To maintain the recreational and natural resources we treasure in the Lower American River Watershed—from Folsom Lake through the Parkway to the confluence with the Sacramento River—it is becoming more and more evident that we need to construct the Auburn Dam on the North Fork of the American River to store water in wet years for use in dry ones.
Folsom Dam pours it on
Rapid releases are worrying fish fans
By Matt Weiser - Bee Staff Writer
Published 12:00 am PDT Sunday, July 29, 2007
Drought and rapid water releases out of Folsom Dam this month are causing some American River observers to warn that a massive fish kill could be in store this fall.
The U.S. Bureau of Reclamation has been releasing water from Folsom Dam at around 4,000 cubic feet per second every day this month -- far more than in the two previous dry years, in 2001 and 2004.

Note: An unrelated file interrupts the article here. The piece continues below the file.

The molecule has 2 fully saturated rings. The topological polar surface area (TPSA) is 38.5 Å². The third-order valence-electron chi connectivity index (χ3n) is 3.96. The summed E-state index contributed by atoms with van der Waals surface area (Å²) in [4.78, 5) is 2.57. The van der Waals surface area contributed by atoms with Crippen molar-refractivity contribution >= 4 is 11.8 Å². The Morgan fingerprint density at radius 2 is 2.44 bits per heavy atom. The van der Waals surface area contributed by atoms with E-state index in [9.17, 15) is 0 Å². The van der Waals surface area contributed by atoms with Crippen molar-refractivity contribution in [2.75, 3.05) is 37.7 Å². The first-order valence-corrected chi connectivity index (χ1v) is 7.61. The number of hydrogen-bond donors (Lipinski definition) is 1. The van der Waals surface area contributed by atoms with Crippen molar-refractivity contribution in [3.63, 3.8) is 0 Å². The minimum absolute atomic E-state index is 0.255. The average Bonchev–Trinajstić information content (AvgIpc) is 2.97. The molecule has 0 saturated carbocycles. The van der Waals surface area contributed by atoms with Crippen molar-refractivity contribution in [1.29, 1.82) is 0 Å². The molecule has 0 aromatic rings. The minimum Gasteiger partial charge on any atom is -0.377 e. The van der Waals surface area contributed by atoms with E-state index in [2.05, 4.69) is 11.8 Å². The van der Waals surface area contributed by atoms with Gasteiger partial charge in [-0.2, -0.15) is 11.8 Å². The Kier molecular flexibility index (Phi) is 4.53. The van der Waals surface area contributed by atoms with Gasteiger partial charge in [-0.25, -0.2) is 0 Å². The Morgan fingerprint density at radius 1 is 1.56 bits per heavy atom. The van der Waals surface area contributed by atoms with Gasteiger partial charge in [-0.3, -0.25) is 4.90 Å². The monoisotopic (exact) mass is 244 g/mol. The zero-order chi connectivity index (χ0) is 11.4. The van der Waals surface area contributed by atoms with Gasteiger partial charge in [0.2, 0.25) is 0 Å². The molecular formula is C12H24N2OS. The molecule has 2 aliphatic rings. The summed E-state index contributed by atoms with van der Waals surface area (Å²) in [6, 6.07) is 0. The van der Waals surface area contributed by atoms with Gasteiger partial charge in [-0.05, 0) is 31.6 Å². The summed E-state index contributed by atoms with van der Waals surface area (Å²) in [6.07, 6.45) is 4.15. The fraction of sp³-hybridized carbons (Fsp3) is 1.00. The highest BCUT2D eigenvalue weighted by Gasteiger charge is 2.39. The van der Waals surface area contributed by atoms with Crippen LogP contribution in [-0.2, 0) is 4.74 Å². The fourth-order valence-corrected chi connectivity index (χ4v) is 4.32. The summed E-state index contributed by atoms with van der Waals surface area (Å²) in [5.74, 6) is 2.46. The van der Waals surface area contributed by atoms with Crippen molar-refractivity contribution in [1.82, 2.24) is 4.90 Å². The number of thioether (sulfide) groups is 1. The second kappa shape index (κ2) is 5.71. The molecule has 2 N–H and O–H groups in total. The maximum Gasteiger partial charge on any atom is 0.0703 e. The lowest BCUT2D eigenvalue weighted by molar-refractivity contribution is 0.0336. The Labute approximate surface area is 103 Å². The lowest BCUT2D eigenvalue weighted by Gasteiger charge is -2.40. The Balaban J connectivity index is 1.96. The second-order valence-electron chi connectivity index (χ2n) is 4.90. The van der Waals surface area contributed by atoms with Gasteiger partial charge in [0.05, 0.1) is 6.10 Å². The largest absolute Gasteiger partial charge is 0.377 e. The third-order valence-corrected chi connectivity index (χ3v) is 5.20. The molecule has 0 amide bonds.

That's been good for river recreation but may mean trouble for fish. It could deplete cold water in Folsom Lake that would otherwise be available to release when salmon return to spawn and young steelhead wait to travel downstream.
Salmon and steelhead are both protected by state and federal endangered species laws. Ironically, a crisis with another protected fish contributed to the problem this year.
In June, state and federal water exports from the Sacramento-San Joaquin Delta were slashed to protect the Delta smelt. Hundreds of the tiny fish were dying in the pumps, when their total population was already known to be at historic lows.
To continue serving farms and cities south of the Delta, water was delivered instead from San Luis Reservoir near Los Banos, a waystation along the state and federal canal system.